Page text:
The cable parameters should be available from the manufacturer´s datasheet. When they are not available, assuming that each phase of the cable has a resistance of R, self-inductance of L, and mutual inductance of M, the positive sequence and zero sequence parameters can be calculated as follows:
where w=2pf and f is the operating frequency in Hz.
The parameters for the model 3-ph AC Cable (1) are described below.
Table V. Parameters of the model 3-ph AC Cable (1)
The models of the AC cable allow to represent a lumped or distributed connection according to the assigned parameters.
The circuit schematic in Fig. 4 shows the equivalent circuit for each section.
Fig. 5: Equivalent circuit for each section of the 3-ph AC Cable (1)
Parasitic Components of the Inverter
Inverter EMC components are considered as shown in Fig. 6. In the figure, Le is the parasitic inductance of the emitter and Cch is the stray capacitance between collector terminal and grounded heatsink of the each IGBT. Values used in the examples in this tutorial are: Le = 7.5nH, and Cc_h = 0.1nF.
To model the switching transient of the inverter power devices, the IGBT Level-2 model is used. The serial component of the DC bus filter capacitor is taken into account.
Fig. 6: Inverter model for EMI analysis
Files of the examples below are available in the examples >> Motor Drive folder.
High-Frequency Induction Motor Drive
Evaluating the EMI Effect:
This example is to evaluate the EMI effect of an induction motor drive. The example file is: “Induction motor drive with cable and high-freq motor model.psimsch”.
The system diagram is shown in Fig. 7. The case allows the evaluation of the EMI effect using the high frequency models of the inverter, the ac cable, and the induction motor.
Fig. 7: Top: Induction machine motor drive with high-frequency models; Bottom: Motor terminal voltage and common-mode current
The results show the presence of the high-frequency components in the common mode current from the inverter and induction motor cable array interference components as well as the overvoltage effect on the motor terminals.
Reducing the EMI effect and Motor Terminal Overvoltage with a filter:
This example shows how a filter can be used to reduce the EMI effect and the motor overvoltage. The example file is “Induction motor drive with cable and high-freq motor model (filter).psimsch”.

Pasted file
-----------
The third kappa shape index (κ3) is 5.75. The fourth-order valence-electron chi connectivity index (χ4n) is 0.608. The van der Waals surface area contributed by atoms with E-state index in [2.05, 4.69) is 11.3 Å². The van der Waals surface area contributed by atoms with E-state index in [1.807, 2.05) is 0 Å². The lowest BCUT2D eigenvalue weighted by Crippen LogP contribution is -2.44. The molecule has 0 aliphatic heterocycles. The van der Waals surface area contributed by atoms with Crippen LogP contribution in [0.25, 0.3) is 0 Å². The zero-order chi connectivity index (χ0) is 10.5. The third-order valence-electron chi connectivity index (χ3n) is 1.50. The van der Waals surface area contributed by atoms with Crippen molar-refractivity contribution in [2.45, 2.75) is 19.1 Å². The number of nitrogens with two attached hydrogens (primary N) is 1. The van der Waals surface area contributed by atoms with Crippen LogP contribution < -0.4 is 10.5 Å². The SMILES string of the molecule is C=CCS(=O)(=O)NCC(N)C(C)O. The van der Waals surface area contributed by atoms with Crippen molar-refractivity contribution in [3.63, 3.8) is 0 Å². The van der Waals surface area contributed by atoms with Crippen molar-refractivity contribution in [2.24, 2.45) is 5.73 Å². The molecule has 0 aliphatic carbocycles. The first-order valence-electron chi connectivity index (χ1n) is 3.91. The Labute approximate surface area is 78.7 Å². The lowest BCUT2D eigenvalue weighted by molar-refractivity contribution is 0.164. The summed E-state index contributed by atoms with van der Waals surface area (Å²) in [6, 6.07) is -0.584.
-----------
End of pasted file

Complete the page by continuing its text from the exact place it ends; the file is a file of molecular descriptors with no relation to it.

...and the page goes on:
The scheme and the results of the simulation are shown in Fig. 8. Unlike the previous circuit, the filtering stage is added at the inverter output, designed to remove the overvoltage at the terminals of the motor. Although the high-frequency components still exist, the reduction in the peak values of the common mode current can be observed.
Fig. 8: Top: Motor drive system with the output filter; bottom: Motor terminal voltage and common-mode current
High-Frequency PMSM Drive
Evaluating the EMI Effect:
This example uses the high-frequency PMSM model to evaluate the EMI effect of a PMSM drive. The example file is “PMSM drive with cable and high-freq motor model.psimsch”.
The power stage and the control unit of the motor drive are shown in Fig. 9. Similar to the induction motor, the power stage contains the parasitic components in the inverter, the high-frequency cable, and the high-frequency PMSM model. The bearing is included in the PMSM model.
Fig. 9: The PMSM drive with the high-frequency models
Fig. 10: The currents and voltage in the motor drive system
Reducing the EMI Effect and the Motor Terminal Overvoltage with Filters:
In this example, LISN and inverter output filters are added to see their effect on reducing the EMI components and the overvoltage. The example file is “PMSM drive with cable and high-freq motor model (filter).psimsch”.
In the system, a LISN stage is added on the dc side and a filter on the inverter output, as shown below. The control unit remains unchanged from the previous example.
Fig. 11: The PMSM drive with the high-frequency models, LISN, and inverter filter
The results are shown in Fig. 12. A considerable reduction of the peak values in the common mode current can be observed. In addition, the high-frequency components in the current absorbed by the motor are removed, and in the same manner at the PMSM terminals.
Fig. 12: Reduction of EMI effects on the PMSM drive when filter stages are added
PSIM’s waveform display program SIMVIEW provides the capability to display various EMI standards. With this capability, one can easily check if certain EMI standards can be met. The figure below shows the harmonic spectrum of the common mode current together with EMI standards FCC Class A, FCC Class B, and CISPR 25 (Class 3) with and without the filters. The waveforms show that these standards are met when filters are added.
Fig. 13: Common mode current and the EMI standards FCC Class A, FCC Class B, CISPR 25 (Class 3):
(a) without filter
(b) with LISN and inverter filter
Appendix: Experimental procedure to obtain model parameters
The following is a brief description of the experimental steps to obtain the high-frequency parameters of the AC motors. An impedance analyzer is used to evaluate the impedances in DM (Differential Mode) and CM (Common Mode). A frequency band between 1kHz to 2MHz is recommended, although the high-frequency value can be extended to 10MHz. Fig.12 illustrates the circuits for measuring impedances in both modes.
Fig. 14: Connections to determine phase-to-neutral and phase-to-ground impedances